All I want for Christmas …
A Louis Quatorze Photo Frame, a Pompadour Jewel Case and some Swiss Cow and Sheep Bells for table use. These items and a ‘host of novelties of all kinds’ were available for purchase at Shipwright’s, 2 Pier Terrace, Ryde and advertised in the Isle of Wight Observer in 1899. Some of us today complain that Christmas starts too early but Shipwright’s ‘Christmas and New Year Gifts, containing the pick of the English and Foreign Fancy Trade,’ had been on show that year since 21 November.
‘Fur Necklets and Muffs’ is another eye catching headline in the December 1899 Observer. ‘What more useful, or gives greater delight, than the present of a nice fur necklet or muff?; and see, too, how it enhances the attractiveness of the wearer. It has been said that Diamonds and Jewellery are the greatest temptations fair women have to withstand, but surely furs might be added to the same category.’ The article continues with a list of the most fashionable furs – bear, skunk, sable, mink, marmot etc. How fashion and taste have changed since 1899.
Looking for something a little more down to earth, perhaps?
‘Messrs. Fowler’s handsome windows were the centre of attraction in Union Street. Inside the large and conveniently arranged establishment, are to be found an exceptionally good stock of articles useful for Christmas presents. In the windows are a large assortment of scent, handkerchiefs, &c., and one window is devoted entirely to articles suitable for evening wear, and will tempt many a lady who contemplates accepting invitations to balls and parties.’
Under the title ‘FANCY,’ several shops are mentioned which could be catering for the more basic present buyer.
‘ Mr. Evans, Union Street, is showing a choice assortment of fancy articles and bric-a-brac that will be found very useful for gifts. T Dimmer and Son, 135 High Street, are exhibiting a large assortment of all that is original and charming in Christmas and New Year’s cards. Mr. J. A Purnell, 7 and 8 High Street, (who has recently been appointed upholsterer to Her Majesty the Queen) is showing a large and varied stock of Xmas novelties charmingly arranged. Gifts of a high class quality are obtainable at Mr. Watts, Union Street, where an endless array of seasonable novelties are to be seen, all most attractively displayed. This is the depot for the Society for promoting Christian knowledge, and there is no better place in the town if one wants to get a good book for old or young.’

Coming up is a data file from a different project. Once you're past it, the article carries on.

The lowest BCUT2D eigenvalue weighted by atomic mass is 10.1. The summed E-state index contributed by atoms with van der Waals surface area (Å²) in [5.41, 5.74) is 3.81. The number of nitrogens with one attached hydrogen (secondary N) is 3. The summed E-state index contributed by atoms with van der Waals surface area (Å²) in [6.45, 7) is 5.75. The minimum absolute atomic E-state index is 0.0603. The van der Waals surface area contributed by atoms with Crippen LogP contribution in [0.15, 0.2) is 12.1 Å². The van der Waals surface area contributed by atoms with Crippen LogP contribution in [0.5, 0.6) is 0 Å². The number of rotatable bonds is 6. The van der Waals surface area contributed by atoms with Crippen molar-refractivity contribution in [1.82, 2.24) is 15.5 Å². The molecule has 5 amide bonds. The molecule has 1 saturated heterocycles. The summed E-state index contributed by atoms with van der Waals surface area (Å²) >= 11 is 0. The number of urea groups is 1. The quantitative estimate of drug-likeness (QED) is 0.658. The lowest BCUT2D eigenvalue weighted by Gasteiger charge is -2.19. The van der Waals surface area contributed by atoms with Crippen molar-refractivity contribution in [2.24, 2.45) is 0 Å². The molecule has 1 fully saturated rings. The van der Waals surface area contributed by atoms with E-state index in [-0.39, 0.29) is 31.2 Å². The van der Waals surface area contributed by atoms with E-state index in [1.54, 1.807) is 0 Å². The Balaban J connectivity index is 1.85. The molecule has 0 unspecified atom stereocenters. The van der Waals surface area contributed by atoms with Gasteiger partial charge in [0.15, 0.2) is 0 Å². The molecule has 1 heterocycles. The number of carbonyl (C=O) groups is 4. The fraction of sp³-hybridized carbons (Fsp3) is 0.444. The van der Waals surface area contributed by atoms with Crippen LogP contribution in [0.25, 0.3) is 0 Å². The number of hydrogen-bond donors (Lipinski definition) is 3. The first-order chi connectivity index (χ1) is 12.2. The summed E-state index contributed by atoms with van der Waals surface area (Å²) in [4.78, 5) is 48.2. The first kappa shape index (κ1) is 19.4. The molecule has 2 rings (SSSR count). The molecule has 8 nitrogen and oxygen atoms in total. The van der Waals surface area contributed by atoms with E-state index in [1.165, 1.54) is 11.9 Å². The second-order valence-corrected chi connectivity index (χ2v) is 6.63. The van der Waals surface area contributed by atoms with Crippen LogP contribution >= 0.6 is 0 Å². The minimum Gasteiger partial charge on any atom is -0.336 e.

The great and the good of the day were also being praised for their generosity and benevolence. Under the title ‘AN ACCEPTABLE XMAS PRESENT,’ we read –
‘ In pursuance of a very laudable custom, Mr. Councillor B. Whittington, has presented to each member of the Borough Police Force and other Corporation servants a large plum cake. We need hardly say that Councillor Whittington’s kindness is greatly appreciated.’
As 1899 drew to a close, the Queen herself was organising a treat for her loyal subjects serving in foreign battles.
‘THE QUEEN’S NEW YEAR GIFT.- A Birmingham correspondent states that the forty thousand boxes of chocolate which the Queen ordered from Messrs. Cadbury as a New Year’s gift to the troops in South Africa will be despatched on Saturday. The greatest care has been taken that none of the boxes should find their way in to the hands of the public, and the dies have been destroyed. Thirty thousand boxes each have been supplied by Messrs. Fry.’
Source: Isle of Wight Observer 7, 9, 16, 23 & 28 December 1899
Picture source: www.olddesignshop.com & www.chocolatetraders.co.nz